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Snow Falling On Cedars - Chapter 1 Essay: Plot, Setting And Character.

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Snow Falling On Cedars Chapter 1 Essay: Plot, Setting And Character By Lauren Reading The novel Snow Falling On Cedars by David Guterson is set on the fictional small island of San Piedro. The first chapter opens in a court room in the islands only town of Amity Harbour at the murder trial of Carl Heine. In this chapter are given insight into the ways of the island and it's inhabitants including the three main characters- Kabuo, Ishmael and Hatsue. In this essay I will discuss how Guterson establishes plot, character and setting. The story opens with the accused man Kabuo. It is immediately obvious that he has a strong character: 'Kabuo showed nothing- not even a flicker of the eyes.' The stress of being accused of murder has not visibly affected him. This may be a sign of his confidence, he knows he has nothing to be guilty of. It may also be due to his high sense of pride- he doesn't like to show weakness and therefore remains detached. With the help of the narrator, however, the readers get a view into his thoughts. ...read more.


During his attempted conversation Hatsue's reply 'Go away' indicates that she doesn't want his attention. It could be suggested it is because he is a reporter but it is likely to be due to something in the past (perhaps to do with her husband as her full name is used after the quote.) This dialogue helps us to understand a little more in depth and again focalisation is used to show the reader how the character feels. The only other significant information the readers of this chapter acquire of Hatsue is a hint at emotional state. 'how rigorously her had been woven into a black knot against the nape of her neck.' This indicates that she may be both angry and anxious about her husbands trial. This is another point taken from a focalisation of Ishmael. The history of the island is briefly summarised to show how significant the trial is. 'San Piedro generally lay clear of violence after that.' The island is not used to something as large as this and therefore everyone is interested- especially in making their own opinions, much like the reader is encouraged to do. ...read more.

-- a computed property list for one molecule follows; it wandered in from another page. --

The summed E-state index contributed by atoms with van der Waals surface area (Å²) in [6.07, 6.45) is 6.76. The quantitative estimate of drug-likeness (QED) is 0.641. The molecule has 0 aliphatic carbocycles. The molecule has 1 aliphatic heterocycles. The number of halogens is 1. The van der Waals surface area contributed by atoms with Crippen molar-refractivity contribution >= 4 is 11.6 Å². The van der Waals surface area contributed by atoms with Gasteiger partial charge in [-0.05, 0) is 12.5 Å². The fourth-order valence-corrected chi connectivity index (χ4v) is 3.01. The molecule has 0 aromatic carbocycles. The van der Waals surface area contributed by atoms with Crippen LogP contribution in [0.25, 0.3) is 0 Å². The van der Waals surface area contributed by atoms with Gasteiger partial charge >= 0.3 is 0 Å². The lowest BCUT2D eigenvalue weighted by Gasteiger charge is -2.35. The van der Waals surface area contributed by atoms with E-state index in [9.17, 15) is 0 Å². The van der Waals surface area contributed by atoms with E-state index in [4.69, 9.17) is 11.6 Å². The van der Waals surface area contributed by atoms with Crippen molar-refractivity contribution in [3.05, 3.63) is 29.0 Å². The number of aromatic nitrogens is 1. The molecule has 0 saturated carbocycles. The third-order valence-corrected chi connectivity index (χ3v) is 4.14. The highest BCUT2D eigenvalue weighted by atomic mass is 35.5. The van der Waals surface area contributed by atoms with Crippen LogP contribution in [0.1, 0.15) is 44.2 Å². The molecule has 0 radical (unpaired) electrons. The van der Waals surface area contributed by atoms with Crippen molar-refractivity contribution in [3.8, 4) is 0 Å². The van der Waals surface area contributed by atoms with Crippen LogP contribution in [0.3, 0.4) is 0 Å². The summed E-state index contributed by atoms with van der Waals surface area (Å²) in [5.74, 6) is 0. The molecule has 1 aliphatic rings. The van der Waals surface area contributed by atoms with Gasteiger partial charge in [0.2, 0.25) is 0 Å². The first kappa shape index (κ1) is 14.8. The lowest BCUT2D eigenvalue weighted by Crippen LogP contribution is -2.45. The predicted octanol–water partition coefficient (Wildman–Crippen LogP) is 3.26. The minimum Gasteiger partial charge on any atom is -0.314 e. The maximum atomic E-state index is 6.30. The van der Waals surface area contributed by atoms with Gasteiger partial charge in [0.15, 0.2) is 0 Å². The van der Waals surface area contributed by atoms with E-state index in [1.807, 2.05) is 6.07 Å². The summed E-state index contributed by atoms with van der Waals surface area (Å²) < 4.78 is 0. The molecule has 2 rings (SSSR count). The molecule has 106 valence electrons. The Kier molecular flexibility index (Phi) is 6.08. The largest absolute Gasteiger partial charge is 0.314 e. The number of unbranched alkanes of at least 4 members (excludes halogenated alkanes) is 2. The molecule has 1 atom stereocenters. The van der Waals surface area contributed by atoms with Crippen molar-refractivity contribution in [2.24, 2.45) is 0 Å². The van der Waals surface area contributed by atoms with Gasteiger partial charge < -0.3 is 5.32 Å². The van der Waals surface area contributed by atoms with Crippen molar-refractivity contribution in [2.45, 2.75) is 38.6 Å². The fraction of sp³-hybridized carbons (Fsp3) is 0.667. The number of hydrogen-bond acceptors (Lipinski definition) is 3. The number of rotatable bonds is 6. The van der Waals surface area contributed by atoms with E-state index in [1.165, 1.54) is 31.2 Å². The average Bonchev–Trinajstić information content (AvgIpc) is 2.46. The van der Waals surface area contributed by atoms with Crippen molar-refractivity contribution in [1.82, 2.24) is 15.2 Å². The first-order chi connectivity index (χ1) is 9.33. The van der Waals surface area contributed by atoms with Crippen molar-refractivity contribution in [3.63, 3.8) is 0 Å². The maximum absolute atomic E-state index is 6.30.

Each of these points are established through the use of the omniscient narrator. Guterson uses a variety of language techniques including alliteration, personification and imagery especially to describe the setting. His technique of providing fictional information, masquerading as fact, is used to explain the history of the island, but ultimately it is all communicated through the omniscient narrator. The narrator also allows us to find out how each character is feeling at specific moments, helping us to learn about them through the technique of focalisation. This is highly significant to the plot as it allows the readers to get a 'bird's eye perspective' of what's going on - we're given all of the information from all sources. This therefore means we can piece together the information to imagine the scene without a biased and incomplete perspective. So in overview it is apparent that Guterson uses a variety of means and devices to illustrate and convey character, setting and plot in the early pages. This is particularly necessary when seeking to engage the readers imagination and curiosity, weather to heighten the enjoyment of the read, or at least to finish the novel. ?? ?? ?? ?? ...read more.

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